A wheel bisects the aft end of the cockpit and got bigger as she became the 34e. Nowadays a boat like her would have twin wheels. The steering was smooth and the large wheel made helming enjoyable.

Below decks, the layout is very similar to the Maxi 1000, even if it doesn’t match the Maxi’s quality; instead of one-piece laminated surrounds to the galley and chart table Dufour uses corner pieces and has an ‘assembled’ feel rather than the crafted feel of Swedish boats.

The use of darker mahogany veneers is also more apparent on board. The berth size is good and, unlike the Maxi, there is room to stand in the forward cabin and there is hanging and shelved stowage in the forward cabin too.

The saloon has a bench seat on each side, with the chart table to starboard. The heads is opposite the galley and there’s the option for a second aft cabin. As the 34 is a newer design and was launched when the Maxi was ending her production cycle, one should expect to pay more.

An easily driven hull shape gives the 346 good directional stability. Photo: Bob Aylott

Moody 346

The centre cockpit Moody 346 is a good option for those wanting more interior space while still retaining good sea-keeping. It comes at the expense of performance, but the 346 is certainly no slouch – far from it.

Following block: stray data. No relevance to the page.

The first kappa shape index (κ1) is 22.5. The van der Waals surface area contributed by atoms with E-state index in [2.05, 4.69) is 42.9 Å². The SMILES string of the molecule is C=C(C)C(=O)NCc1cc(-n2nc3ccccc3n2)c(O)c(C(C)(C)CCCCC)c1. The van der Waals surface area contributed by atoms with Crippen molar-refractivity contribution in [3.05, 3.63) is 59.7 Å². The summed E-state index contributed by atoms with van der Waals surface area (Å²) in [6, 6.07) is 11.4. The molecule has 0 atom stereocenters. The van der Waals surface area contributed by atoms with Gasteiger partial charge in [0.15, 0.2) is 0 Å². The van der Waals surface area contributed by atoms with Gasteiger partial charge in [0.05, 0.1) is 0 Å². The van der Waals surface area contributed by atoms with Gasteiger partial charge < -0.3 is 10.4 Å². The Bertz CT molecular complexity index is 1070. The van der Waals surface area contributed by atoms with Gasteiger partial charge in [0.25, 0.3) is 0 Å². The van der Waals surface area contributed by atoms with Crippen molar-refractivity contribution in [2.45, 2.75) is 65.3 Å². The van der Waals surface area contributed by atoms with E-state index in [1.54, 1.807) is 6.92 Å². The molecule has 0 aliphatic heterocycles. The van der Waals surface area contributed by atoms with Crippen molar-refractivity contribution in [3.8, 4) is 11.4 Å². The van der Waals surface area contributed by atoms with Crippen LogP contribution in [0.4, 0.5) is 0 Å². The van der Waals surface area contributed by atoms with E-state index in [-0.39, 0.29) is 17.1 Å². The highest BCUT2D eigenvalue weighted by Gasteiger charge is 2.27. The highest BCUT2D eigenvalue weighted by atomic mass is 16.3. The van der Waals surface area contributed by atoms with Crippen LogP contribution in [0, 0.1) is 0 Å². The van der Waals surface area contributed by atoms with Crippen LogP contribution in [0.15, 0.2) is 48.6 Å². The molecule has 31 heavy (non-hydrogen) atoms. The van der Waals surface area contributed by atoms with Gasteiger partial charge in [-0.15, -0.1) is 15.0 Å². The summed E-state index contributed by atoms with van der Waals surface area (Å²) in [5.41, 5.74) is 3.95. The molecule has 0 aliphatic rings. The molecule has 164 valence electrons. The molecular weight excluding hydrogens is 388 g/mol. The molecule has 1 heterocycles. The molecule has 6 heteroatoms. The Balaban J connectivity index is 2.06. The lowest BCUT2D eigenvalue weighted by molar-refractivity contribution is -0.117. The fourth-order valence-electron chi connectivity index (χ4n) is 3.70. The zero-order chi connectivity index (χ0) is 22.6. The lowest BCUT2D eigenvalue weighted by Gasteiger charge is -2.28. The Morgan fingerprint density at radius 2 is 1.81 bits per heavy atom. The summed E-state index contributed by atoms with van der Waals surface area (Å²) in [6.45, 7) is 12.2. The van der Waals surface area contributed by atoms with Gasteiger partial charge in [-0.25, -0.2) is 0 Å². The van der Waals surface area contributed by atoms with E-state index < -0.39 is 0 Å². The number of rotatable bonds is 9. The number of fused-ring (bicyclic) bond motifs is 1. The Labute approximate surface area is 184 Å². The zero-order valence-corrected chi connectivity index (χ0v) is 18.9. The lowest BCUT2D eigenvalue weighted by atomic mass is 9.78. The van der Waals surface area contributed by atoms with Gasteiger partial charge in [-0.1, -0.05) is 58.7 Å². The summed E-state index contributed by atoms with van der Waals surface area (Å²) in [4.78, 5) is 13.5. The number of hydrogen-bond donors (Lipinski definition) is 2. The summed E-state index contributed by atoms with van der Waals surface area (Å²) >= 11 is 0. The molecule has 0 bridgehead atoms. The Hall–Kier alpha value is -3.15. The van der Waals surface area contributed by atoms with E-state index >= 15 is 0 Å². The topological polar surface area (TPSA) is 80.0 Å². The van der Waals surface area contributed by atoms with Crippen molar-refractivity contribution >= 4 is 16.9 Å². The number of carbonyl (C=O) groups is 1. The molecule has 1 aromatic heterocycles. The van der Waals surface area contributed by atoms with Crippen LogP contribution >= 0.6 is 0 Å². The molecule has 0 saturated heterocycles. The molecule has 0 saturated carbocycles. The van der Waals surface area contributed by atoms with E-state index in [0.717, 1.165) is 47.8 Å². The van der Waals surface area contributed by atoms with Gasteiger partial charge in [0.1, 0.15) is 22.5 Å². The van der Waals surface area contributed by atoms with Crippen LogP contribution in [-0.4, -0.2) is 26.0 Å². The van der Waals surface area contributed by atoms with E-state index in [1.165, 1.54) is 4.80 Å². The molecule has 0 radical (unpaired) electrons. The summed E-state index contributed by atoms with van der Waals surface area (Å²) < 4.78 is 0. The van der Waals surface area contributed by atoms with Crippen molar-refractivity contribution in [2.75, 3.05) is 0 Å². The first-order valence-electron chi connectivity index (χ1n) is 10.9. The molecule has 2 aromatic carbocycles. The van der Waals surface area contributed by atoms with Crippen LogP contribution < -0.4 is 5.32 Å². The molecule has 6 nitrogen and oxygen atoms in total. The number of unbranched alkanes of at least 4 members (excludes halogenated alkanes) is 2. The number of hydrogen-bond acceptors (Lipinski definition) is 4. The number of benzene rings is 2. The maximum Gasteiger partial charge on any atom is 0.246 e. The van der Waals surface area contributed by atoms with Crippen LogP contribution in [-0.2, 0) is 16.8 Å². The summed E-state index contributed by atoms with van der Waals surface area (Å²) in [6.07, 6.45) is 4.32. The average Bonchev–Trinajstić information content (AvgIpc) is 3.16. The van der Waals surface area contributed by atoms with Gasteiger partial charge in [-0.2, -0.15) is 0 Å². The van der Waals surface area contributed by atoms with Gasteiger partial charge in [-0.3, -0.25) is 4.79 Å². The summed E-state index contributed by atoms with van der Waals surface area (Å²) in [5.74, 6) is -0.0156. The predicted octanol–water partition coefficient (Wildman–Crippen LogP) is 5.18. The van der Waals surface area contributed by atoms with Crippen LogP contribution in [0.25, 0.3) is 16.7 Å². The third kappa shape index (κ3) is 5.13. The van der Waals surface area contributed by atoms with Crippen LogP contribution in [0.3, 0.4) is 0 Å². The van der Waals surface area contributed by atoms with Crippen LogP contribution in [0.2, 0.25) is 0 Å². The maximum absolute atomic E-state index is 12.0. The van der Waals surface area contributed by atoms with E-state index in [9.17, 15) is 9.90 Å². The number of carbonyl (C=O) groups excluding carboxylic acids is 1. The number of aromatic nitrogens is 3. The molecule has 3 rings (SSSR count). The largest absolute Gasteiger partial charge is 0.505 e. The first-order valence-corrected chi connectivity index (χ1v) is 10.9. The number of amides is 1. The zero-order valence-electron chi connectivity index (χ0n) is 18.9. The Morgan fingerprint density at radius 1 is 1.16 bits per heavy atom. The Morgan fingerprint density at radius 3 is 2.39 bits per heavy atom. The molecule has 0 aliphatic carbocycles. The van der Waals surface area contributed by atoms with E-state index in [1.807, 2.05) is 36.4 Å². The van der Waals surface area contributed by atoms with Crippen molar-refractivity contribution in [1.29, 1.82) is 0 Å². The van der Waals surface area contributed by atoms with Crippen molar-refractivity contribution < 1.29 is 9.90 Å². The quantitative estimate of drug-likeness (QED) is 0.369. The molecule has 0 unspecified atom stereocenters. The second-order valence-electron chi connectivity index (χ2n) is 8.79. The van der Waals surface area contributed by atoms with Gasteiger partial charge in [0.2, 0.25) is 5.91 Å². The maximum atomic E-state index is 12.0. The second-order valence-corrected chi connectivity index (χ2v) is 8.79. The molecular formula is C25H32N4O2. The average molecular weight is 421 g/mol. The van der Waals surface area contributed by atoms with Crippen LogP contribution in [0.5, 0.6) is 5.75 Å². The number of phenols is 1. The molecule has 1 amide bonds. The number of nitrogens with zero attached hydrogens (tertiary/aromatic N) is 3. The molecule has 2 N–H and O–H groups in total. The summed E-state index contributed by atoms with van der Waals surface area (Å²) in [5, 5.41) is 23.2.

Just under 250 Moody 346s were built since its launch in 1986, and some also featured twin keels.

On deck, the 346 can’t compete with the large aft cockpit of the Maxi 1000 or the Dufour 34, and the downsides of the centre cockpit may outweigh the benefits; the raised position increases rolling motion. It’s also smaller and there are more steps to move around the boat from here, whether you’re heading to the saloon, or mooring up or boarding from aft.

However, there is decreased pitching, a large aft cabin and greater owner privacy. Indeed, it is below decks where the 346 makes up ground.

For many, the privacy and space offered in the separate aft cabin is what persuades them to choose a centre-cockpit design. The galley is a longer L-shape and has more countertop space, but much of it is along the corridor to the aft cabin where the headroom is reduced by the cockpit’s shape.